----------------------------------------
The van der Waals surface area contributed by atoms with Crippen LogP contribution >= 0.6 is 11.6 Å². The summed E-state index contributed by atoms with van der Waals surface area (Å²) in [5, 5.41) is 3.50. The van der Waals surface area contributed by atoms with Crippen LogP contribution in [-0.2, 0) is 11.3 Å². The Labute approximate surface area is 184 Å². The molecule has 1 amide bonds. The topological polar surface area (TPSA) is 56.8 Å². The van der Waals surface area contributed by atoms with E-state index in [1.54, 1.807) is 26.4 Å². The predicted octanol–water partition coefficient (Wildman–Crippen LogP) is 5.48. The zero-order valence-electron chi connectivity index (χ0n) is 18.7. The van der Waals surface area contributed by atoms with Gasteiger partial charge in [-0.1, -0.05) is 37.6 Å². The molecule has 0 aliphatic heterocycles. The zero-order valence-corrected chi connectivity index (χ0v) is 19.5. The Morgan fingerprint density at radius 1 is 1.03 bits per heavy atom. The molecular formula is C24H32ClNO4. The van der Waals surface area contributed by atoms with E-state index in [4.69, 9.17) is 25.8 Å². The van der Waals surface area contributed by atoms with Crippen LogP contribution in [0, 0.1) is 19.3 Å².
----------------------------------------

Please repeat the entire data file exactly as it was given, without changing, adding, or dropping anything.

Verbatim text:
The van der Waals surface area contributed by atoms with Crippen LogP contribution >= 0.6 is 11.6 Å². The summed E-state index contributed by atoms with van der Waals surface area (Å²) in [5, 5.41) is 3.50. The van der Waals surface area contributed by atoms with Crippen LogP contribution in [-0.2, 0) is 11.3 Å². The Labute approximate surface area is 184 Å². The molecule has 1 amide bonds. The topological polar surface area (TPSA) is 56.8 Å². The van der Waals surface area contributed by atoms with E-state index in [1.54, 1.807) is 26.4 Å². The predicted octanol–water partition coefficient (Wildman–Crippen LogP) is 5.48. The zero-order valence-electron chi connectivity index (χ0n) is 18.7. The van der Waals surface area contributed by atoms with Gasteiger partial charge in [-0.1, -0.05) is 37.6 Å². The molecule has 0 aliphatic heterocycles. The zero-order valence-corrected chi connectivity index (χ0v) is 19.5. The Morgan fingerprint density at radius 1 is 1.03 bits per heavy atom. The molecular formula is C24H32ClNO4. The van der Waals surface area contributed by atoms with E-state index in [4.69, 9.17) is 25.8 Å². The van der Waals surface area contributed by atoms with Crippen LogP contribution in [0, 0.1) is 19.3 Å².